The Oil and Gas Authority (“OGA”) has used its non-binding dispute resolution powers for the first time and has published a number of recommendations following an investigation into a capacity dispute between two operators.

The OGA’s first non-binding dispute resolution recommendations are interesting for a number of reasons:

  1. This is the OGA’s first use of those powers – its approach and recommendations will provide some indication to the industry as to what to expect if that route is followed. For example, the investigation was opened on 25 June 2019 and recommendations issued on 30 August 2019.The OGA therefore seems to have come close to meeting the potentially challenging timetable of reaching a decision within 60 days that it has set for itself in its dispute resolution guidance.
  2. The OGA called in the dispute – it did not wait for parties to self-refer but instead looked to use these powers to intervene in circumstances where OGA had concluded that negotiations were ‘stuck’. OGA has indicated many times that it prefers to use its powers to facilitate progress rather than sanction a failure to progress, and so this approach to the use of its non-binding dispute resolution powers may prove to be a template for its future work.
  3. The OGA has published details of the dispute and its recommendations - the OGA issued five recommendations to the parties. A non-confidential summary can be found on the OGA website (available here). This continues the OGA’s preferred ‘transparent’ approach to its use of its powers, which it hopes will assist industry to understand better OGA’s approach to difficult issues arising under MER UK.
  4. The OGA’s recommendations comprise a series of actions and steps and require frequent update reporting to the OGA – the OGA has not just provided a set of answers for the parties to implement but appears to have instead recommended a ‘road map’, presumably intended to assist the parties in reaching their final decision against a backdrop of close monitoring and encouragement from the OGA.

The OGA’s powers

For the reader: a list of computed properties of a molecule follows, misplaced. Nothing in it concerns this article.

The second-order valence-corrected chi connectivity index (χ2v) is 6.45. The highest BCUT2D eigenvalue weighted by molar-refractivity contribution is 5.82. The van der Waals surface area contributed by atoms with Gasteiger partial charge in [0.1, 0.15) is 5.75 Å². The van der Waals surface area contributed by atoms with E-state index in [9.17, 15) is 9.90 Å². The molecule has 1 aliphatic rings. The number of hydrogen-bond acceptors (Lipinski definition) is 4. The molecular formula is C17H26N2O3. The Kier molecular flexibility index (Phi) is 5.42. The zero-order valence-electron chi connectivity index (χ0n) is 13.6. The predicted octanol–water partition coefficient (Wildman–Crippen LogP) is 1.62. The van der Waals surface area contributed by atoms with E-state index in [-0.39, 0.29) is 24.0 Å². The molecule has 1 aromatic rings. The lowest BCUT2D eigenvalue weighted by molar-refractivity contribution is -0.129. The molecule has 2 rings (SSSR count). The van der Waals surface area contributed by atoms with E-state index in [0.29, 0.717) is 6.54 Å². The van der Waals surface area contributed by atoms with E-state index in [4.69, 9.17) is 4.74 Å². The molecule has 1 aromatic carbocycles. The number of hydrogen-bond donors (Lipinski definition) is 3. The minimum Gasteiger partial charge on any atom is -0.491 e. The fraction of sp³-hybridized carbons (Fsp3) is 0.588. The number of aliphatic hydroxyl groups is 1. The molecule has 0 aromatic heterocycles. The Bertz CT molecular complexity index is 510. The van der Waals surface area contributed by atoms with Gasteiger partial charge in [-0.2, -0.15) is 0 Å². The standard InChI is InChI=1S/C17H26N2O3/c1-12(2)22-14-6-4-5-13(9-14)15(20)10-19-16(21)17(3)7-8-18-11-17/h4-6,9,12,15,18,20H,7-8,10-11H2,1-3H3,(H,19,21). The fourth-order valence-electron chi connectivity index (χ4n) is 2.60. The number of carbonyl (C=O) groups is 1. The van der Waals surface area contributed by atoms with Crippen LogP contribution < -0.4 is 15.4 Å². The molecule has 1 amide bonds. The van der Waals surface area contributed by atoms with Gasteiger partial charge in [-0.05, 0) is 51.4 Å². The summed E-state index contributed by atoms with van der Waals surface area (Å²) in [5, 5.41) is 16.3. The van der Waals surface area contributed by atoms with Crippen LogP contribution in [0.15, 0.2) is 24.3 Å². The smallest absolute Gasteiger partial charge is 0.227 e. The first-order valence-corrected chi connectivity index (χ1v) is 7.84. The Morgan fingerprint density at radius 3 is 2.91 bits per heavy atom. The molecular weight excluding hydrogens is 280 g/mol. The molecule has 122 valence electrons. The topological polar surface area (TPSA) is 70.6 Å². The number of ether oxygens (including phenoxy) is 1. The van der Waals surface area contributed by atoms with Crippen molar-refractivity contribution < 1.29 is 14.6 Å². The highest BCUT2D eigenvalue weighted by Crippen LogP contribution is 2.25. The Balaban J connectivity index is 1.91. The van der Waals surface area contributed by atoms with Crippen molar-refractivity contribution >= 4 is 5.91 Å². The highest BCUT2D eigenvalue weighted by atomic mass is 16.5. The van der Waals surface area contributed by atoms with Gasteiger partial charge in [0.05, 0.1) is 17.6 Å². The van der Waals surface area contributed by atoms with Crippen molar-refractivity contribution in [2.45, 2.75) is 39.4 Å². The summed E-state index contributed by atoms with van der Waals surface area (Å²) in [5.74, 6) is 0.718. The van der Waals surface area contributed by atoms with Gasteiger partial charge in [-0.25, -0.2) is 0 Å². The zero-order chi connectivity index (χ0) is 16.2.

The OGA’s non-binding dispute resolution powers are set out in Part II, Chapter 2 of the Energy Act 2016 (“the 2016 Act”) and allow a relevant party to refer a qualifying dispute to the OGA for non-binding resolution. The OGA may also choose to ‘call in’ a qualifying dispute on its own initiative. A qualifying dispute is one which is a matter under a licence, or which relates to the principal objective of maximising the economic recovery of UK petroleum under the MER UK Strategy. The 2016 Act states that the OGA is not bound to accept a dispute, but once the OGA has agreed to consider a dispute, it must do so properly and issue recommendations for resolution.

When considering a dispute, the OGA must balance the need to fulfil the principal objective with the need to achieve an economically viable position for the parties to the dispute. In May 2019, the OGA published updated Dispute Resolution Guidance (“the Guidance”) (available here) in accordance with section 21(2) of the 2016 Act. The Guidance lays out the procedures to be followed in order for the OGA to decide as to whether to accept or reject a dispute for its consideration. The OGA will not normally accept a dispute “without evidence of the failure of meaningful commercial negotiations” which highlights that the OGA views its involvement not to be the first step for parties. The Guidance also states that a dispute should be sufficiently material to the fulfilment of the principal objective.

The dispute